See you next week!


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From Stockholm with love (sequel)

From Stockholm with love (sequel)

Welcome back!

Following part one‘s review of Form Us With Love, Barber Osgerby and my personal struggles with the colour burgundy, what have I got for you in part two I hear you ask?

Are you sitting comfortably. Then let’s begin…

Trend: pastels and zing!


The HAY stand was packed – their growth continues at pace. They went with another colour trend at #2016sff: pastel colours, muted greys and salmon pinks, with sharp accents of day-glow reds and luminous yellows. The kind of bright colours that when worn in Manchester people say ‘well you won’t get knocked down wearing that, love.’ It creates a nice fresh feel and I would have taken more photos if some women in ponchos hadn’t gotten in my way. Pfft.

BAUX – fantastic acoustix

Those clever chaps at Form Us With Love are at it again. They discovered a manufacturer called Traullit producing a simple yet sophisticated material they describe as ‘Wood Wool’ – made from wood, water and cement. Inspired by an old ceiling tile system and a belief that functional design can also be beautiful, FUWL formed a joint venture to develop a modular wall mounted acoustic tile system. Baux was born. There are a number of size, shape and colour options allowing architects and designers to create pixellated, textured 3D murals individual to each scheme. I absolutely love it; the possibilities are endless.

They recently commissioned Swedish electronic music artist Smutskatt to play around with the Acoustic 3D pixel. Check out the cool vid below:


Designer DIY

Form Us With Love are part of a growing movement of designers taking products to market themselves. Pioneers like Tom Dixon have done this for years (he just sold his business by the way). Increasingly, today’s designers are unleashing entrepreneurial talent in a bid to retain complete control over how products are designed, developed, manufactured and distributed.

Form Us With Love even have their own watch collection

The financial risks of going it alone are high – so are the potential rewards – as many larger manufacturers look to acquire successful new brands in order to expand collections (e.g. Fritz Hansen and Lightyears). Meanwhile 3D printing and open source designs mean manufacturing is more widely accessible than ever.

Back to the fair…

Bla Station

The Swedes best known for wacky design, Oppo cement chairs and the Innovation C swivel whatsit had a great stand that hummed with visitors. I almost got into a tussle with a Swedish bloke equally eager to try out the new Honken chair. He backed away from the Honken when I threatened to bonk him on de conken. I’m kidding (love the name though).

Honken Chair

A great design with mesh backrest, removable upholstery and the option for a work table and ottoman. The sustainably minded Swedes designed the chair with longevity in mind. Metalwork can be repainted and cushions replaced if you wish to spruce up your tatty old Honken after years of faithful service. Ok I’ll stop now.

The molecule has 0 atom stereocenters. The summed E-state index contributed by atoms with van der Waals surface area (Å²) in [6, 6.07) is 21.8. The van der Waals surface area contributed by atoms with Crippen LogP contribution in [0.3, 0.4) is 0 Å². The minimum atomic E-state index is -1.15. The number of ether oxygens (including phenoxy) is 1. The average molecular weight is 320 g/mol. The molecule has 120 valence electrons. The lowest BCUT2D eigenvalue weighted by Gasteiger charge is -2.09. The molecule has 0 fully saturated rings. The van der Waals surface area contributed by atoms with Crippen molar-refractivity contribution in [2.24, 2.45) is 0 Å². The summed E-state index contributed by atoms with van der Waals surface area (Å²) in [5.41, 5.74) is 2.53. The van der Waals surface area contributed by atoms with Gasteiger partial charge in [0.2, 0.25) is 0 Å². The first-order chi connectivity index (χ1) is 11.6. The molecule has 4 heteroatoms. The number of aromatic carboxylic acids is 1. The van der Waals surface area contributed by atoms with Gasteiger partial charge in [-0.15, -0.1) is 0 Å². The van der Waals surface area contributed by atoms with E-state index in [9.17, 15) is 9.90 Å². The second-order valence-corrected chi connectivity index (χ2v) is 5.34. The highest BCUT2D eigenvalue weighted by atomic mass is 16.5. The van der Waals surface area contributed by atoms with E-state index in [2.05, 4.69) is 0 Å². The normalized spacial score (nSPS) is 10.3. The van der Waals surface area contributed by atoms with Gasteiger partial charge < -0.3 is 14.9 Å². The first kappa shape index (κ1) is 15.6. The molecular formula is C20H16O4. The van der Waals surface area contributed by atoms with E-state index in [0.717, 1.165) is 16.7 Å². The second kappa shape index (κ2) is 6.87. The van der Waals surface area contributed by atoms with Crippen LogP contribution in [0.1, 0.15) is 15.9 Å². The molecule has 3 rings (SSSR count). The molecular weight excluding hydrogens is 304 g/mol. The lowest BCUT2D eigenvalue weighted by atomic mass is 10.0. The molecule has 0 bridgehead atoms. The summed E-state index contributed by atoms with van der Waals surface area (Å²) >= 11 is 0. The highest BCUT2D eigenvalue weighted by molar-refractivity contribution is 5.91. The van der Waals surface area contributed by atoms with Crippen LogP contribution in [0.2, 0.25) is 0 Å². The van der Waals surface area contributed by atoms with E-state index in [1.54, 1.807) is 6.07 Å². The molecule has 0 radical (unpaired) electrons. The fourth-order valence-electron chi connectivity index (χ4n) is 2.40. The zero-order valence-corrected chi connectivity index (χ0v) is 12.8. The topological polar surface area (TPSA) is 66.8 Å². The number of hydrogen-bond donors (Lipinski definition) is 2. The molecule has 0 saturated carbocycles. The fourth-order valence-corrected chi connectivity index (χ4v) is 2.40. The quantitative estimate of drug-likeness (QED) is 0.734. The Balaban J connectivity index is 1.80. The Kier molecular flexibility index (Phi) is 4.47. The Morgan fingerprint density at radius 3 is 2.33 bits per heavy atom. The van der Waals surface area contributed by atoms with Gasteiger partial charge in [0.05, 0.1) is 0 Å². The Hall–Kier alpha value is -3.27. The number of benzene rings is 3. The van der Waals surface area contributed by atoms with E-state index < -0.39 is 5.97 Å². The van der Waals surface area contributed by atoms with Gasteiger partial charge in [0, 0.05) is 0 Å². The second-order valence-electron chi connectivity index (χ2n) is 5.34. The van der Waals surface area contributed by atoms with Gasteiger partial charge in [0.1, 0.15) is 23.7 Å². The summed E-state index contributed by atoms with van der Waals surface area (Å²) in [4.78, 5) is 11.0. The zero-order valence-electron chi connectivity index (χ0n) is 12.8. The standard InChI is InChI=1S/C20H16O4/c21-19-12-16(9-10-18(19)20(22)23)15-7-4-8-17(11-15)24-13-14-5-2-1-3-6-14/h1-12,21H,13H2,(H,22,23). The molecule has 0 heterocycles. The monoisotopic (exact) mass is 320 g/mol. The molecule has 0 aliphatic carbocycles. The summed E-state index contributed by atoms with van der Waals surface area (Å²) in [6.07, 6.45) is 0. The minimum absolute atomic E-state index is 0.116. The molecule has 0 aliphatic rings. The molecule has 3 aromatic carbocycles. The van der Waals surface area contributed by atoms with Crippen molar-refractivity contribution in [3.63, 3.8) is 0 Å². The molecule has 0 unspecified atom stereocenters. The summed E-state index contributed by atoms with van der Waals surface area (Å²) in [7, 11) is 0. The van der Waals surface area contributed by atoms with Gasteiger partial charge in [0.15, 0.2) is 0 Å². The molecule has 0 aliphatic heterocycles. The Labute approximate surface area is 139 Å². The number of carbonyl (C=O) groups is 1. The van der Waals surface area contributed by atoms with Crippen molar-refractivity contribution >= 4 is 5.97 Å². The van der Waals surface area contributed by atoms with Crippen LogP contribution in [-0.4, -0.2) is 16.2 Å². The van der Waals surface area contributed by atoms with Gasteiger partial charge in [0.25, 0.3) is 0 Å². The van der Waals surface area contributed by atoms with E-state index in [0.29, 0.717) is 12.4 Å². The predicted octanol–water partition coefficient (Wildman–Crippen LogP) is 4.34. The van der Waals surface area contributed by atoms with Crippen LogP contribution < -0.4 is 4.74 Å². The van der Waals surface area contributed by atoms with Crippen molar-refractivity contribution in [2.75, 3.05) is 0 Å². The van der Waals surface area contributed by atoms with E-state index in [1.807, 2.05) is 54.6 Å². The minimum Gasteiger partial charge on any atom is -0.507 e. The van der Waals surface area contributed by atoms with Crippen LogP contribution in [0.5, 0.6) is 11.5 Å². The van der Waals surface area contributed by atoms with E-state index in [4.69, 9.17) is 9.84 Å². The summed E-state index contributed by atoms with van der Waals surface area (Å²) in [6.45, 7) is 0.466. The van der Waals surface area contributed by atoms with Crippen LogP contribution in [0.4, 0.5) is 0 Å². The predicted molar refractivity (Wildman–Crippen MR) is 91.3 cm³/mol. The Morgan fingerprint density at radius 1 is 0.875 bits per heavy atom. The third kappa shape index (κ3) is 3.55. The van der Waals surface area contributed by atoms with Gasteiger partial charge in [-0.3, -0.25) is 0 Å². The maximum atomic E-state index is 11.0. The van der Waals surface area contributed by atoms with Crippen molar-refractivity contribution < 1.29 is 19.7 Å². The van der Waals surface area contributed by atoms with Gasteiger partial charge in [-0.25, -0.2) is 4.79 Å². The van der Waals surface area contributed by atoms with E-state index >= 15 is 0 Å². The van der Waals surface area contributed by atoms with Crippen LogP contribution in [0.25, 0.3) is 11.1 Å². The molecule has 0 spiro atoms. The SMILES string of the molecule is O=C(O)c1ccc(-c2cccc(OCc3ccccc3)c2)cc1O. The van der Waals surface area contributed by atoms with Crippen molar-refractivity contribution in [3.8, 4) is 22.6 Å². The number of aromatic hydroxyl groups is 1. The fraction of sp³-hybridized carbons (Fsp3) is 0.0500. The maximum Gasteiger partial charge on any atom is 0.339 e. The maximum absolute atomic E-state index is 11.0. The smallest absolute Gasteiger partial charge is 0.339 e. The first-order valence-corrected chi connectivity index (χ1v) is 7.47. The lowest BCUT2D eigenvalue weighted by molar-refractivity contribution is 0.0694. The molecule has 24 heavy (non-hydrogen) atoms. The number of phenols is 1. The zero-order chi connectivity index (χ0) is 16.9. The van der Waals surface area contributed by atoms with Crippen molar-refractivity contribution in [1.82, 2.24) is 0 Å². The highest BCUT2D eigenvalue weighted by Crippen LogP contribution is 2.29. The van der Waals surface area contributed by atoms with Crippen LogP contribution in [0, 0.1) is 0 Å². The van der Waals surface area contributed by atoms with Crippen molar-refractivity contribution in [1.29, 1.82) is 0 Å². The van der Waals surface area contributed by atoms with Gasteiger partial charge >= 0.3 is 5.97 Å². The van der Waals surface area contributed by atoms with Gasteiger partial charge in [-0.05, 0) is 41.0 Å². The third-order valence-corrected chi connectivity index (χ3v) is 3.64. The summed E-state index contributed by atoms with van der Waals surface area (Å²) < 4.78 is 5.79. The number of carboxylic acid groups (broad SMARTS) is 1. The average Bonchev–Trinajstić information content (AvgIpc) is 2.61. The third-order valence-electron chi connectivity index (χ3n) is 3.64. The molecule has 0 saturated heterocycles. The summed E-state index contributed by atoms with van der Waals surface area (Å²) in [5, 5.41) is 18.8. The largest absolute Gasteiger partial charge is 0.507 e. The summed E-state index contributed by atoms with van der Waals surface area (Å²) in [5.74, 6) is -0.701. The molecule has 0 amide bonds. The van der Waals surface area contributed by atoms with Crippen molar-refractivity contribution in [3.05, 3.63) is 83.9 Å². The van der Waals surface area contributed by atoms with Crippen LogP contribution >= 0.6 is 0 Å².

chilling on his Honken

Bla Station also celebrated 30 years (wow already?!) with the launch of the Ahus chair. I like the continuous line of the metal frame on this chair – lovely touch with the perfectly proportioned marble side table too. Nicely done.

(((Acoustic overload)))

I attended a talk chaired by Dezeen editor Marcus Fairs, who drew attention to the sheer volume of acoustic products on display throughout the fair. And the sound quality in there was so good I heard him perfectly, without any reverberations whatsoever.

Seriously though. There are so many hard surfaces being specified in modern interior schemes that noise reduction has become an industry of its own. We know it takes 15 minutes to regain full concentration after an interruption in the office. We know noise equals stress. We know stress equals time off work. So good acoustics makes us happy right? Don’t believe me? Ask the guy with his head in the Darth Vader style acoustic pod above. He can’t hear you but he’s smiling.

And for dessert: Menu

Last but not least is Menu. This cool young Danish company showed a really tasteful range of typically Scandinavian style furniture, lighting and beautiful objects. Very delicate curved black metal frames, with lovely upholstery, side tables and lighting. Timeless and elegant.


Their first chair collection, designed by (and named after) another Stockholm design studio: Afteroom, has echoes of Jacobsen and Le Corbusier. Other pieces in Menu’s collection such as the easy chair and day bed nod towards Thonet and Carl Hansen respectively. And that’s quite a compliment.

Well that’s all that’s on the menu for today (sorry). I hope you enjoyed my little tour of Stockholm Design Week. If you did, all I ask is that you share my blog. You can also sign up to get the blog straight to your inbox. Cool eh?

See you Monday!

PS. and they say sequels are disappointing… pah!